- I spent the week at the National Business of Health conference with representatives from some of the largest employers.
- They seemed fed up with the drug supply chain, in particular.
- What will they do to fix it?
Employers are fed up with the U.S. health care system.
That was my major takeaway from the National Business Group on Health's conference, which I attended this week alongside the benefits leads from some of the largest U.S. companies, including Amazon, Honeywell and IBM.
As you might expect, representatives from these companies talked about the innovative technology on the market and they talked up their new benefits and perks, like genetic tests and fertility treatments.
But the most of the conversations were focused on a more pressing issue: The rising cost of drugs.
Numerous studies have found that working Americans are paying more each year for health care services, which is putting pressure on household budgets. And many are complaining about it to the benefits departments.
Individuals and families don't have much power to change that, given the powerful, well-funded lobbies that are are fighting to preserve the status quo. And these lobbying budgets are increasing, with more policymakers turning their attention to the issue of drug pricing.
But large employers do have a lot of clout. And they seem ready for change.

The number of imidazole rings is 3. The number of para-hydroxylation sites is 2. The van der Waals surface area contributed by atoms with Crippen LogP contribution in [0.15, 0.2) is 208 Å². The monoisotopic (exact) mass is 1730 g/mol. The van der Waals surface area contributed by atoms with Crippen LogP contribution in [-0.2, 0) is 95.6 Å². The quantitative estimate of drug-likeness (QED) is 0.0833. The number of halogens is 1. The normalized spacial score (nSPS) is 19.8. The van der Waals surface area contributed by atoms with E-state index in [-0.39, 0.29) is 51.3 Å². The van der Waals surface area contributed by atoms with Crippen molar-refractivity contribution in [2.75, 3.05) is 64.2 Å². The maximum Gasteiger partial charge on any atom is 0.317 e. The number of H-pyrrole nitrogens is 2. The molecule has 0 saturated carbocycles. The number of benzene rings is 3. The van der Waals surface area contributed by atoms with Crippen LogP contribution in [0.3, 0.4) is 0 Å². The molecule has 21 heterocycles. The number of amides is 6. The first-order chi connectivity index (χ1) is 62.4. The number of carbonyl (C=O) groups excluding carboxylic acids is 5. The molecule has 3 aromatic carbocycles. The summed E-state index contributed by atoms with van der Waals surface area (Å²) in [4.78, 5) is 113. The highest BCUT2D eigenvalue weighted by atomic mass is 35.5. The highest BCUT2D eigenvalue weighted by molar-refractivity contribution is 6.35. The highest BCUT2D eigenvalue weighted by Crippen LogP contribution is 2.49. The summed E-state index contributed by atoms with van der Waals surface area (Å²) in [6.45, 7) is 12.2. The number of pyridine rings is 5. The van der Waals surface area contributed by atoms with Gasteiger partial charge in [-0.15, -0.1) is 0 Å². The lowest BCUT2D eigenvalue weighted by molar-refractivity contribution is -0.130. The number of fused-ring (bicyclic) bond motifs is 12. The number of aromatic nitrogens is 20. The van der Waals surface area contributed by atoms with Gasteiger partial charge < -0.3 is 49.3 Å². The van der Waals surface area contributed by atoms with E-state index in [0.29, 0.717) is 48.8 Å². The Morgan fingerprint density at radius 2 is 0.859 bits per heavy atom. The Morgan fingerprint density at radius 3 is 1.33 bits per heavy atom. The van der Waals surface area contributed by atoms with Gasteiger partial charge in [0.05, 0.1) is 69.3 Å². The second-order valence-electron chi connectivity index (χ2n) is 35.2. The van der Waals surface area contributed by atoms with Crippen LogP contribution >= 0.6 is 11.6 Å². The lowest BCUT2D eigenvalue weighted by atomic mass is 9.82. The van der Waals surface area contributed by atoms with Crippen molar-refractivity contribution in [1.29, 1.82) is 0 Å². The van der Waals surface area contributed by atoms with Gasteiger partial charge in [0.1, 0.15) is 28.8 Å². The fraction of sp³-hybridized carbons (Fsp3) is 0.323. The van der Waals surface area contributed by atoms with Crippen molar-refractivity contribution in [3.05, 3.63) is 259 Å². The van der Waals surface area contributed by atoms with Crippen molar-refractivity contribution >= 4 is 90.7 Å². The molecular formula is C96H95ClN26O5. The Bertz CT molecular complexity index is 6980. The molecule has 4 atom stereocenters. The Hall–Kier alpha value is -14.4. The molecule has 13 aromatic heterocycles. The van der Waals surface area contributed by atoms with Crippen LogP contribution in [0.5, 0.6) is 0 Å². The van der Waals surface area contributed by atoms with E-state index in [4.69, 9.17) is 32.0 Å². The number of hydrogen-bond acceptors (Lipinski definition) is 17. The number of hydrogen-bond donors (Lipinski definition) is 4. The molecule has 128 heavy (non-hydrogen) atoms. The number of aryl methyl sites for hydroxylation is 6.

On Friday, the National Business Group on Health's president and CEO Brian Marcotte put up a slide showing a word cloud, representing how employers felt about supply chain, which includes pharma companies, and the middlemen that take a chunk of the drug's list price.
Notice the most prominent terms: "Convoluted," "a mess," "black hole."
In this current environment, some big companies are fighting back by teaming up to tackle one or more of the problems underlying rising costs. There have been many such coalitions over the years: the joint venture between Amazon, Berkshire and J.P. Morgan that was announced earlier this year; the Health Transformation Alliance, which includes IBM, Macy's and American Express; and Dossia, a group that once included Walmart and AT&T before it shut down in 2016.
These groups have struggled, in part because employers have very different goals. Some have workforces distributed around the world, while others are focused on a single region. That makes it difficult to prioritize projects and negotiate regional contracts.
Another issue is that employees haven't always welcomed the changes. As Dossia's former executive director pointed out in an interview, privacy is still a real issue.
That said, it's possible that the Amazon consortium will have a better shot. If the tech giant steps up to the plate to become a distributor of complex health care products, including prescription medicines, that could provide a real alternative to the current system.
Either way, I got a general sense at the conference that employers were unsatisfied. They asked tough questions, held companies in the drug supply chain to task, and seemed eager to learn about its complexities.
Let's hope they use their collective power for good.